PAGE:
Update about blog

Come on over to my other blog, Alchemy of Clay and Living in Black Mountain NC, where the scenery and my ceramic arts life are combined. I've moved some personal blog posts, (as well as those that are about my ancestors) back here.

Tuesday, August 5, 2014

Mattanock Town

Let's spend a moment or two catching up (perhaps) with the events and connections which I found about a year ago.  The Rogers family, through my great-great grandfather, Col Richard Bass, are descendents of the Nansemond Indians of Virginia, who are currently located in Suffolk, VA.  The tribe has a bit of a problem being recognized by US Congress...still.

But here are some articles the Suffolk News Herald has published in the last year.  I'll limit each day to one topic.

Surrounded by city officials, Nansemond Indian Tribe Chief Barry Bass signs a ceremonial document at the Aug. 17 2013 powwow.

Home again

Published 8:49pm Wednesday, September 25, 2013A step forward. A swoop of the pen. And just like that, the Nansemond Indian Tribe had its land back.
Except it didn’t happen just like that. European settlers forced the tribe off its land in the early 1600s, and the tribe didn’t start the process of trying to get it back until nearly 400 years later.
Once they started, there were planning meetings. City Council meetings. Unsuccessful votes, and more meetings.
Finally, the vote came. 7-1, but it was enough. The tribe had its ancestral land back.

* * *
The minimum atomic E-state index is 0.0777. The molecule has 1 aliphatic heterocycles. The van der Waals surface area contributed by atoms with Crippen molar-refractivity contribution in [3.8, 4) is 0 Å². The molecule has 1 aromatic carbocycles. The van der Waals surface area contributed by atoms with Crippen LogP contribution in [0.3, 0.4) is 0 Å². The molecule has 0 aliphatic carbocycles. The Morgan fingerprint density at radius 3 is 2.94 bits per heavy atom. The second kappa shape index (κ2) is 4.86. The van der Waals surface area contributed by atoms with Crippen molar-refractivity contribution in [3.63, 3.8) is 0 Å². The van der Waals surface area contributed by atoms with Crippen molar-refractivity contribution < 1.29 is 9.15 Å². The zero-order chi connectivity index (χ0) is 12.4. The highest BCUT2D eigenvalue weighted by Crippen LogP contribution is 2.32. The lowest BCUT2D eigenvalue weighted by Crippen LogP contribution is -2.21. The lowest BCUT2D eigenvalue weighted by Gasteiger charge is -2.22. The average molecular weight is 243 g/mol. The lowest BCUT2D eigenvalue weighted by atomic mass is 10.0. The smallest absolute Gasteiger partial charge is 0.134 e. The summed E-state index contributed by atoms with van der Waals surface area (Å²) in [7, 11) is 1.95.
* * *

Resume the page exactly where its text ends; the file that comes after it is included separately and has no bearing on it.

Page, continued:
Then came more meetings, lawyers, more votes. It was a long road to Aug. 17, 2013, when at the end of Pembroke Lane, under a tent, Chief Barry Bass stepped forward along with city leaders to sign his name to a ceremonial document. The actual deed had been recorded in the courthouse two days before.
Gifts were exchanged, here on this ground where hesitant contacts with European settlers resulted sometimes in gift exchanges, sometimes in death.
A monument was unveiled, here on this ground where the tribe’s ancestors once built their longhouses and kept gardens.
A celebratory powwow began, here on this ground where the tribe’s ancestors danced and drummed so long ago.
The mayor and the chief walked into the dance circle side by side, here on this ground where America’s long history of racial hostility began.
Soon the tribe hopes to change the land, which has been a city park for many years, into a development called Mattanock Town, named for its village that was near the site.
Here on this land, there will be longhouses once again. Gardens once again. Tribal crafts once again. A native burial ground once again.
Here on this land, Americans will learn rather than kill. Teach rather than conquer. Contribute rather than steal. Help build rather than burn down.
And the Nansemond Indian Tribe will once again have its own village.

1 comment:

Cheri @ Blog This Mom!® said...

Oh my gosh! What an amazing story!